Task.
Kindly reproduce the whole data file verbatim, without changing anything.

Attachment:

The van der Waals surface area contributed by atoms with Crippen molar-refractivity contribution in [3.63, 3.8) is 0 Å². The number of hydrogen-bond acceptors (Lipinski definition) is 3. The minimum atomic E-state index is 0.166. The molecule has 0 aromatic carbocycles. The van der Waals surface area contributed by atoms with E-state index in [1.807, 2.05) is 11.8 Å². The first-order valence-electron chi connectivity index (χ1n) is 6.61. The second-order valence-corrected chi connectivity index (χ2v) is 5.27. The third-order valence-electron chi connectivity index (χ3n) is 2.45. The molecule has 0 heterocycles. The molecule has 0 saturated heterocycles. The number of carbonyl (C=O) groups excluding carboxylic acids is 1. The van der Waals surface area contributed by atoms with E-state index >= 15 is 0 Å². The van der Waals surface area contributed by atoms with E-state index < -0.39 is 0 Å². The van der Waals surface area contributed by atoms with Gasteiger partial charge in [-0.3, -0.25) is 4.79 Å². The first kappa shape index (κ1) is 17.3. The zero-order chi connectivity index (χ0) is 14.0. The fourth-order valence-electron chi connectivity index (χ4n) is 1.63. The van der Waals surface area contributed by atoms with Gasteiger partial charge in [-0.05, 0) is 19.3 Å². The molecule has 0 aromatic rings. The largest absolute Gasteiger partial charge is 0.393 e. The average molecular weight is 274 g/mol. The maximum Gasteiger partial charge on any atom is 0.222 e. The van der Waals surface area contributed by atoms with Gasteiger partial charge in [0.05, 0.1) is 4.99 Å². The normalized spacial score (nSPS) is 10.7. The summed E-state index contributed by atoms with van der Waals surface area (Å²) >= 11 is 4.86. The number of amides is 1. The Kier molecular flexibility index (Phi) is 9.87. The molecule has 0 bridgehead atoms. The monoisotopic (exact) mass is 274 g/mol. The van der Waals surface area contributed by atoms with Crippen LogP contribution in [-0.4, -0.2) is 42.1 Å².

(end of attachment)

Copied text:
The van der Waals surface area contributed by atoms with Crippen molar-refractivity contribution in [3.63, 3.8) is 0 Å². The number of hydrogen-bond acceptors (Lipinski definition) is 3. The minimum atomic E-state index is 0.166. The molecule has 0 aromatic carbocycles. The van der Waals surface area contributed by atoms with E-state index in [1.807, 2.05) is 11.8 Å². The first-order valence-electron chi connectivity index (χ1n) is 6.61. The second-order valence-corrected chi connectivity index (χ2v) is 5.27. The third-order valence-electron chi connectivity index (χ3n) is 2.45. The molecule has 0 heterocycles. The molecule has 0 saturated heterocycles. The number of carbonyl (C=O) groups excluding carboxylic acids is 1. The van der Waals surface area contributed by atoms with E-state index >= 15 is 0 Å². The van der Waals surface area contributed by atoms with E-state index < -0.39 is 0 Å². The van der Waals surface area contributed by atoms with Gasteiger partial charge in [-0.3, -0.25) is 4.79 Å². The first kappa shape index (κ1) is 17.3. The zero-order chi connectivity index (χ0) is 14.0. The fourth-order valence-electron chi connectivity index (χ4n) is 1.63. The van der Waals surface area contributed by atoms with Gasteiger partial charge in [-0.05, 0) is 19.3 Å². The molecule has 0 aromatic rings. The largest absolute Gasteiger partial charge is 0.393 e. The average molecular weight is 274 g/mol. The maximum Gasteiger partial charge on any atom is 0.222 e. The van der Waals surface area contributed by atoms with Gasteiger partial charge in [0.05, 0.1) is 4.99 Å². The normalized spacial score (nSPS) is 10.7. The summed E-state index contributed by atoms with van der Waals surface area (Å²) >= 11 is 4.86. The number of amides is 1. The Kier molecular flexibility index (Phi) is 9.87. The molecule has 0 bridgehead atoms. The monoisotopic (exact) mass is 274 g/mol. The van der Waals surface area contributed by atoms with Crippen LogP contribution in [-0.4, -0.2) is 42.1 Å².